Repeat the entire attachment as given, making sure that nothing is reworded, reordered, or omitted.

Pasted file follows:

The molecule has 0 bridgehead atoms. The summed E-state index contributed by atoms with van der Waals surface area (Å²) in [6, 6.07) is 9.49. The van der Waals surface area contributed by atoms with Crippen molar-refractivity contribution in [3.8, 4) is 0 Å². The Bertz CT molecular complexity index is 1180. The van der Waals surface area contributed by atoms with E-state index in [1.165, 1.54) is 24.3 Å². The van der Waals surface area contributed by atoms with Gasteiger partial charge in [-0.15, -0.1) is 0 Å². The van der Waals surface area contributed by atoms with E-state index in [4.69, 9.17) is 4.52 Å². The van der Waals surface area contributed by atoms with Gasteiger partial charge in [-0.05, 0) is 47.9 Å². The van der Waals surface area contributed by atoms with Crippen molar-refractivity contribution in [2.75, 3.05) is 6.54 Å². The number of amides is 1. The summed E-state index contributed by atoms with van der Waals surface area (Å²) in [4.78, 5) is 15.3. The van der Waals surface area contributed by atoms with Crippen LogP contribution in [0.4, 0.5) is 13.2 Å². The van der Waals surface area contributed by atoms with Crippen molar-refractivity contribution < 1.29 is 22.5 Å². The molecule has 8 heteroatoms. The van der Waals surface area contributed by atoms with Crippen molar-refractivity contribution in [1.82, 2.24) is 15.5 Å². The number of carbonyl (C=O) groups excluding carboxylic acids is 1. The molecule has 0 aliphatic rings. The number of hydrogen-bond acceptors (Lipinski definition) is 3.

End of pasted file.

The molecule has 0 bridgehead atoms. The summed E-state index contributed by atoms with van der Waals surface area (Å²) in [6, 6.07) is 9.49. The van der Waals surface area contributed by atoms with Crippen molar-refractivity contribution in [3.8, 4) is 0 Å². The Bertz CT molecular complexity index is 1180. The van der Waals surface area contributed by atoms with E-state index in [1.165, 1.54) is 24.3 Å². The van der Waals surface area contributed by atoms with Gasteiger partial charge in [-0.15, -0.1) is 0 Å². The van der Waals surface area contributed by atoms with E-state index in [4.69, 9.17) is 4.52 Å². The van der Waals surface area contributed by atoms with Gasteiger partial charge in [-0.05, 0) is 47.9 Å². The van der Waals surface area contributed by atoms with Crippen molar-refractivity contribution in [2.75, 3.05) is 6.54 Å². The number of amides is 1. The summed E-state index contributed by atoms with van der Waals surface area (Å²) in [4.78, 5) is 15.3. The van der Waals surface area contributed by atoms with Crippen LogP contribution in [0.4, 0.5) is 13.2 Å². The van der Waals surface area contributed by atoms with Crippen molar-refractivity contribution < 1.29 is 22.5 Å². The molecule has 8 heteroatoms. The van der Waals surface area contributed by atoms with Crippen molar-refractivity contribution in [1.82, 2.24) is 15.5 Å². The number of carbonyl (C=O) groups excluding carboxylic acids is 1. The molecule has 0 aliphatic rings. The number of hydrogen-bond acceptors (Lipinski definition) is 3.